Figure 2: Temperature (°C) and DO (mg/L) of rivers at Kota Marudu accordingly to each sampling station
Figure 3: BOD (mg/L), COD (mg/L), TSS (mg/L) and turbidity (NTU) of rivers at Kota Marudu accordingly to each sampling station
Figure 4: Electrical conductivity (mS/c), total dissolved solid (mg/L) and salinity (o/oo) of rivers at Kota Marudu accordingly to each sampling station
Figure 5: EC (mS/c), BOD (mg/L), COD (mg/L) and TSS (mg/L) of rivers at Kota Marudu accordingly to each sampling station
Table 2: Statistical variation (minimum, maximum, range, mean and standard deviation,) among various water matrices according to different sampling period
Mean ± SD
Mean ± SD
(Temp, temperature; EC, electrical conductivity; TDS, total dissolved solid; DO, dissolved oxygen; AN, ammoniacal-nitrogen; COD, chemical oxygen demand; BOD, biological oxygen demand; TSS, total suspended solid)
Table 3: Average value for water matrices according to sampling stations
Mean ± SD
28.78 ± 14.619
0.31 ± 0.227
0.22 ± 0.149
0.16 ± 34.184
5.05 ± 1.235
7.23 ± 18.690
26.71 ± 20.896
0.04 ± 0.529
0.87 ± 7.267
11.45 ± 14.505
Mean ± SD
139.00 ± 224.178
4575.00 ± 1844.779
5453.00 ± 4112.963
9038.00 ± 5744.046
3232.00 ± 2812.122
1788.00 ± 863.469
9919.00 ± 13851.884
77.53 ± 97.988
109.00 ± 224.872
231.00 ± 488.178
(NA, no available standard; temp, temperature; EC, electrical conductivity; TDS, total dissolved solid; DO, dissolved oxygen; AN, ammoniacal-nitrogen BOD, biological oxygen demand; COD, chemical oxygen demand; TSS, total suspended solid)
Table 4: Pearson correlation coefficient (r) between water quality parameters and heavy metals
(Temp, temperature; EC, electrical conductivity; TDS, total dissolved solid; sal, salinity; DO, dissolved oxygen; tur, turbidity; AN, ammoniacal-nitrogen; BOD, biological oxygen demand; COD, chemical oxygen demand; TSS, total suspended solid)
Ion concentration and distribution
The location of Kota Marudu is more indentified as rural area and lack of development, the concentration of heavy metal may come from natural factors other than anthropogenic input Metal concentrations in water is a good indicator of the degree of river contamination. However, as part of the natural biogeochemical cycle, metals are released from rocks by weathering processes, are cycled through various environmental compartments by biotic and abiotic process. Background levels of trace metal in rocks are controlled by the abundance of the common rock-forming minerals (Garrett, 2000). The water chemistry may influence by interactions of water with rocks and their weathering products.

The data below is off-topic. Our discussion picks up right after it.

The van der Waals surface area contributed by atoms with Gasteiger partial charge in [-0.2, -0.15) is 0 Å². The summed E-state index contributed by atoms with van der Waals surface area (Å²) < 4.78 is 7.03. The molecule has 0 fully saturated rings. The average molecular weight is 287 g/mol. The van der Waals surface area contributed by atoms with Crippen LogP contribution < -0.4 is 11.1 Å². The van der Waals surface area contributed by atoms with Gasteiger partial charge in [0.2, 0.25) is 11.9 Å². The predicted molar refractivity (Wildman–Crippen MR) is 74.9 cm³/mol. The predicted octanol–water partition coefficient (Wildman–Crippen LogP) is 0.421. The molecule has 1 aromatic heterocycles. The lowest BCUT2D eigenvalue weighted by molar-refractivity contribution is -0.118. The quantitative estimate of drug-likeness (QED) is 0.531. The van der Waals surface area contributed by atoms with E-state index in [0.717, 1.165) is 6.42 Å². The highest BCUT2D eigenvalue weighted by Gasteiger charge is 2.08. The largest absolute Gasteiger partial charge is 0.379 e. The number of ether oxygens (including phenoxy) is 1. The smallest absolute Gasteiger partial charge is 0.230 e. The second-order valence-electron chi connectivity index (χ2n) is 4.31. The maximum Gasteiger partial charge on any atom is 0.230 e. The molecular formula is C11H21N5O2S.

The major ion chemistry of the rivers at Kota Marudu were dominated by Na+K > Mg > Ca based on ternary diagram (Figure 6). Ca, Mg, Na and K are known as major cations and its' constitute more than 30% of total element content of the earth's crust (Alloway, 1995). These four elements are considered as relatively soluble cations which are easily leached by water due to rock weathering processes. Hence, they were found to be significantly higher in the rivers at Kota Marudu. The ions concentration of Na, Mg and K collected from different sampling stations shows no significant differences (p> 0.05) among the sampling station. This suggests that their concentration where found within the natural levels and may be origin from weathering of rocks. For Ca, the concentration of Ca in this study was much higher compared with baseline data from Maliau basin which is pristine area (Mokhtar et al., 2008). There is a significant different (p< 0.05) between the Ca concentration with different sampling time. This suggest that the Ca may not only origin from dissolution or weathering of calcite rock as hydrogen ion will react with calcium carbonate (CaCO3) and produce Ca+ and HCO3- (Bradl, 2005) but also another anthropogenic input such as fertilizer that been used on palm oil plantation which located at near with sampling station. This can be supported by a studied done by Garret (2000) stated that particularly calcium ions that form certain sedimentary rock phosphate mined is from the production of agricultural fertilizers such as monocalcium phosphate (Ca(H2PO4)2), calcium cyanamide (CaCN2), calcium nitrate (Ca(NO3)2). However, the average concentration of for these four elements at each station shows that the concentrations are still under the permitted level recommended from WHO drinking water standard and also MOH respectively.